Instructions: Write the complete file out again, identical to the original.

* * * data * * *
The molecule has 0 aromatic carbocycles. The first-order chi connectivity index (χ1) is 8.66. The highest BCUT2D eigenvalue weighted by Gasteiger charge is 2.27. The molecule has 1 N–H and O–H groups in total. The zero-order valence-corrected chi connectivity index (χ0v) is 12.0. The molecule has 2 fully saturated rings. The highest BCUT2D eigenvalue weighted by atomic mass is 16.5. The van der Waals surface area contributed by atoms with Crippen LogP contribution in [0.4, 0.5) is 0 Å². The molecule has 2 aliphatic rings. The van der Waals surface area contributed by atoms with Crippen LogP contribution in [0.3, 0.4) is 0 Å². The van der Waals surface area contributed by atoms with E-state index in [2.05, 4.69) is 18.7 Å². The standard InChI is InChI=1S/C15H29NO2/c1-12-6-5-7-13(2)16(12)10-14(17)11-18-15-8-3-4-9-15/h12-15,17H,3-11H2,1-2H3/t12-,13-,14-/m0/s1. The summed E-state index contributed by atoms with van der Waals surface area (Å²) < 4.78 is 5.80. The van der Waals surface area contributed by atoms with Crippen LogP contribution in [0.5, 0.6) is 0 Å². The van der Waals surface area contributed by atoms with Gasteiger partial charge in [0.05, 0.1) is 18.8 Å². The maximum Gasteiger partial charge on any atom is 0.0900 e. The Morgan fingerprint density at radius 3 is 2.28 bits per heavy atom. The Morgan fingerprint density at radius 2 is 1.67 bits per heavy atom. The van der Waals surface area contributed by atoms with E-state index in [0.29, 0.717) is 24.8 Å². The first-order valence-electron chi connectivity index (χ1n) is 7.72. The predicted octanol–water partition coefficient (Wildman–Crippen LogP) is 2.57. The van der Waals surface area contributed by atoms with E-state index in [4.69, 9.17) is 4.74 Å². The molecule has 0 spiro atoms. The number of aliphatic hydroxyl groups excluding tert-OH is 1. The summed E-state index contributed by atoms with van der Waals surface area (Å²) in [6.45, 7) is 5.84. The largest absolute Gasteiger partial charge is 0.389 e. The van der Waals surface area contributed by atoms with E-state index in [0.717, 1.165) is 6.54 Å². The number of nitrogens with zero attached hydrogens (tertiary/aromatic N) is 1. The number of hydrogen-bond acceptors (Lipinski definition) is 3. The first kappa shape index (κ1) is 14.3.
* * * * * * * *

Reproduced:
The molecule has 0 aromatic carbocycles. The first-order chi connectivity index (χ1) is 8.66. The highest BCUT2D eigenvalue weighted by Gasteiger charge is 2.27. The molecule has 1 N–H and O–H groups in total. The zero-order valence-corrected chi connectivity index (χ0v) is 12.0. The molecule has 2 fully saturated rings. The highest BCUT2D eigenvalue weighted by atomic mass is 16.5. The van der Waals surface area contributed by atoms with Crippen LogP contribution in [0.4, 0.5) is 0 Å². The molecule has 2 aliphatic rings. The van der Waals surface area contributed by atoms with Crippen LogP contribution in [0.3, 0.4) is 0 Å². The van der Waals surface area contributed by atoms with E-state index in [2.05, 4.69) is 18.7 Å². The standard InChI is InChI=1S/C15H29NO2/c1-12-6-5-7-13(2)16(12)10-14(17)11-18-15-8-3-4-9-15/h12-15,17H,3-11H2,1-2H3/t12-,13-,14-/m0/s1. The summed E-state index contributed by atoms with van der Waals surface area (Å²) < 4.78 is 5.80. The van der Waals surface area contributed by atoms with Crippen LogP contribution in [0.5, 0.6) is 0 Å². The van der Waals surface area contributed by atoms with Gasteiger partial charge in [0.05, 0.1) is 18.8 Å². The maximum Gasteiger partial charge on any atom is 0.0900 e. The Morgan fingerprint density at radius 3 is 2.28 bits per heavy atom. The Morgan fingerprint density at radius 2 is 1.67 bits per heavy atom. The van der Waals surface area contributed by atoms with E-state index in [0.29, 0.717) is 24.8 Å². The first-order valence-electron chi connectivity index (χ1n) is 7.72. The predicted octanol–water partition coefficient (Wildman–Crippen LogP) is 2.57. The van der Waals surface area contributed by atoms with E-state index in [4.69, 9.17) is 4.74 Å². The molecule has 0 spiro atoms. The number of aliphatic hydroxyl groups excluding tert-OH is 1. The summed E-state index contributed by atoms with van der Waals surface area (Å²) in [6.45, 7) is 5.84. The largest absolute Gasteiger partial charge is 0.389 e. The van der Waals surface area contributed by atoms with E-state index in [0.717, 1.165) is 6.54 Å². The number of nitrogens with zero attached hydrogens (tertiary/aromatic N) is 1. The number of hydrogen-bond acceptors (Lipinski definition) is 3. The first kappa shape index (κ1) is 14.3.